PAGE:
The Queen of Blood by Sarah Beth Durst
Book One of the Queens of Renthia series
Publisher: Harper Voyager
Publication Date: September 20, 2016
Rating: 3 stars
Source: eARC from Edelweiss
Summary (from Goodreads):
An idealistic young student and a banished warrior become allies in a battle to save their realm in this first book of a mesmerizing epic fantasy series, filled with political intrigue, violent magic, malevolent spirits, and thrilling adventure
Everything has a spirit: the willow tree with leaves that kiss the pond, the stream that feeds the river, the wind that exhales fresh snow . . .
But the spirits that reside within this land want to rid it of all humans. One woman stands between these malevolent spirits and the end of humankind: the queen. She alone has the magical power to prevent the spirits from destroying every man, woman, and child. But queens are still just human, and no matter how strong or good, the threat of danger always looms.
With the position so precarious, young women are chosen to train as heirs. Daleina, a seemingly quiet academy student, is under no illusions as to her claim to the throne, but simply wants to right the wrongs that have befallen the land. Ven, a disgraced champion, has spent his exile secretly fighting against the growing number of spirit attacks. Joining forces, these daring partners embark on a treacherous quest to find the source of the spirits’ restlessness—a journey that will test their courage and trust, and force them to stand against both enemies and friends to save their land . . . before it’s bathed in blood.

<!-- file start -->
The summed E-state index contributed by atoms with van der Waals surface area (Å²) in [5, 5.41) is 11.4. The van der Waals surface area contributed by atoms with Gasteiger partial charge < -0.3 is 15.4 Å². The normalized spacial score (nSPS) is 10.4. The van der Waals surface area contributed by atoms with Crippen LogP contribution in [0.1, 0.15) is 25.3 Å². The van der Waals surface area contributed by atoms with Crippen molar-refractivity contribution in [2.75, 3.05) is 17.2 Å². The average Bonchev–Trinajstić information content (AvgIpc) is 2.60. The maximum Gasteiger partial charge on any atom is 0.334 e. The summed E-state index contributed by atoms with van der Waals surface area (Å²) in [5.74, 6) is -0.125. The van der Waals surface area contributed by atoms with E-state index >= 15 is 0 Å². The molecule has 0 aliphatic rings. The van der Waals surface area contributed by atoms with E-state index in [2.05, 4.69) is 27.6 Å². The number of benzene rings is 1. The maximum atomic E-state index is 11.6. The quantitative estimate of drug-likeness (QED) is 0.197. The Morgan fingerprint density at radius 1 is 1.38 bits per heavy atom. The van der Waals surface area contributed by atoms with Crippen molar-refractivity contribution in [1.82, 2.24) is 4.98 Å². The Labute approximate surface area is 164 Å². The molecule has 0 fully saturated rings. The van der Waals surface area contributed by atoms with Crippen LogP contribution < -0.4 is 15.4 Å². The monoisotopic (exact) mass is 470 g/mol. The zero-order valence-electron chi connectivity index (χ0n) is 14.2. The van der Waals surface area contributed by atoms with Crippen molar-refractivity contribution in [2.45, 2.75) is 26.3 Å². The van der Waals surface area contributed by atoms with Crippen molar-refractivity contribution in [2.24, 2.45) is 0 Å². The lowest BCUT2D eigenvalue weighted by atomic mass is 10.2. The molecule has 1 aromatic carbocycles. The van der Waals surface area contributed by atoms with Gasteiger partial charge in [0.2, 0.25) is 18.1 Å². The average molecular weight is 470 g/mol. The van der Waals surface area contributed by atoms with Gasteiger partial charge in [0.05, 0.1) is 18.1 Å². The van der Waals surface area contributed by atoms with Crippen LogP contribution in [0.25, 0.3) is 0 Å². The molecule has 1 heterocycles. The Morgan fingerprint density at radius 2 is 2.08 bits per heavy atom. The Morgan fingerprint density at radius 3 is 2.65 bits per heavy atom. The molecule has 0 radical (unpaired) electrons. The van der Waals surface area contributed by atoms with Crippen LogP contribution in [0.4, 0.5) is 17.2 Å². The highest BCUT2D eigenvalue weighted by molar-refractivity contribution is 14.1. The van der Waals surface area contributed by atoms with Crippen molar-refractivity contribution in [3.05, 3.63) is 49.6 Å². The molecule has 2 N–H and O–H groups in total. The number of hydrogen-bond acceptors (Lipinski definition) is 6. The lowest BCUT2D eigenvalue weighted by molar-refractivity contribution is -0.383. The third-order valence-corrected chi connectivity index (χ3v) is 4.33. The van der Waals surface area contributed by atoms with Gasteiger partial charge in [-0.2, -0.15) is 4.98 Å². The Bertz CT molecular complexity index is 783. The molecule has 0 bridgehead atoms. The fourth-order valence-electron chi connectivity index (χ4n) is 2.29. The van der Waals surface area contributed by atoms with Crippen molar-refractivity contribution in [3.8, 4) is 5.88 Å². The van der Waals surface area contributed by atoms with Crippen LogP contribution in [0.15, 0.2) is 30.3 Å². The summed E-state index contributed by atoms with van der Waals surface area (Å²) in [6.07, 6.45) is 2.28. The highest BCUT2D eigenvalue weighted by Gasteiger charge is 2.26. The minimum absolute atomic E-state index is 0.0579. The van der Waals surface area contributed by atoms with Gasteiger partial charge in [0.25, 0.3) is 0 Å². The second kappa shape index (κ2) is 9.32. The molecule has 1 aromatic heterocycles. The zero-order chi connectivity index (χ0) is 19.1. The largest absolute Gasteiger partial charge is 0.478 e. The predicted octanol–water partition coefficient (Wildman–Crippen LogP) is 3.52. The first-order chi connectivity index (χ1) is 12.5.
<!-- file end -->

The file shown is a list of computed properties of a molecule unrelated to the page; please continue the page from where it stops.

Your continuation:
What I Liked:
Good... but not great. I'm not quite sure how to articulate how I feel about this book. I didn't hate it - no, I enjoyed it, to a point. In the end, the book was predictable and a little cliche, as far as adult fantasy fiction novels go. But, it was okay, enjoyable, not terrible.
This story follows several protagonists, but mainly Daleina. The story starts with her as a ten-year-old, with her four-year-old sister, and parents. One day, as the family is going about their business like any normal day, their tree village is decimated by spirits. Spirits are always everywhere, but the queen controls them, so they don't usually attack humans. Why did they attack? Daleina's family is taken to another village, but Daleina is taken to train at Northeast Academy to hone her power (she discovers, when her family is attacked, that she has some power over the spirits). Nine years pass during this story, from beginning to end. After years at the Academy, Daleina is chosen the disgraced champion to be a candidate to be an heir, one of fifty women in the running to be queen, when Queen Fara dies. But Queen Fara has plans of her own, and they don't always seem to line up with the intentions of a good queen. Daleina must learn her power to take on even greater power than she'd ever encountered.